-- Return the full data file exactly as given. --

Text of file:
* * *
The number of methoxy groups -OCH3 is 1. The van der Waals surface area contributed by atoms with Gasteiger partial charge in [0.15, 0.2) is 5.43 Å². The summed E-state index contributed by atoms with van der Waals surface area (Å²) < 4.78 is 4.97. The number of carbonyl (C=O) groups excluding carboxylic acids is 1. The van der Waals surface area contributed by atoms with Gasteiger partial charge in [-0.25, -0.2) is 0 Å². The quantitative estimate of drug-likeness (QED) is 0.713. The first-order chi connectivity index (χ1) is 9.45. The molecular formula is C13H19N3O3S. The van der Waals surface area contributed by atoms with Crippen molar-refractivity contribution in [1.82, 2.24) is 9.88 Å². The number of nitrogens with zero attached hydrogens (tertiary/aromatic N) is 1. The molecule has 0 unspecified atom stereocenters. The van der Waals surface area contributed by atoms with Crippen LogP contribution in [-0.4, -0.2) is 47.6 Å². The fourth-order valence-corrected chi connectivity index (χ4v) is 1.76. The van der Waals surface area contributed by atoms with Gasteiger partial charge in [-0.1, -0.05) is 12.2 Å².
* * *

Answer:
The number of methoxy groups -OCH3 is 1. The van der Waals surface area contributed by atoms with Gasteiger partial charge in [0.15, 0.2) is 5.43 Å². The summed E-state index contributed by atoms with van der Waals surface area (Å²) < 4.78 is 4.97. The number of carbonyl (C=O) groups excluding carboxylic acids is 1. The van der Waals surface area contributed by atoms with Gasteiger partial charge in [-0.25, -0.2) is 0 Å². The quantitative estimate of drug-likeness (QED) is 0.713. The first-order chi connectivity index (χ1) is 9.45. The molecular formula is C13H19N3O3S. The van der Waals surface area contributed by atoms with Crippen molar-refractivity contribution in [1.82, 2.24) is 9.88 Å². The number of nitrogens with zero attached hydrogens (tertiary/aromatic N) is 1. The molecule has 0 unspecified atom stereocenters. The van der Waals surface area contributed by atoms with Crippen LogP contribution in [-0.4, -0.2) is 47.6 Å². The fourth-order valence-corrected chi connectivity index (χ4v) is 1.76. The van der Waals surface area contributed by atoms with Gasteiger partial charge in [-0.1, -0.05) is 12.2 Å².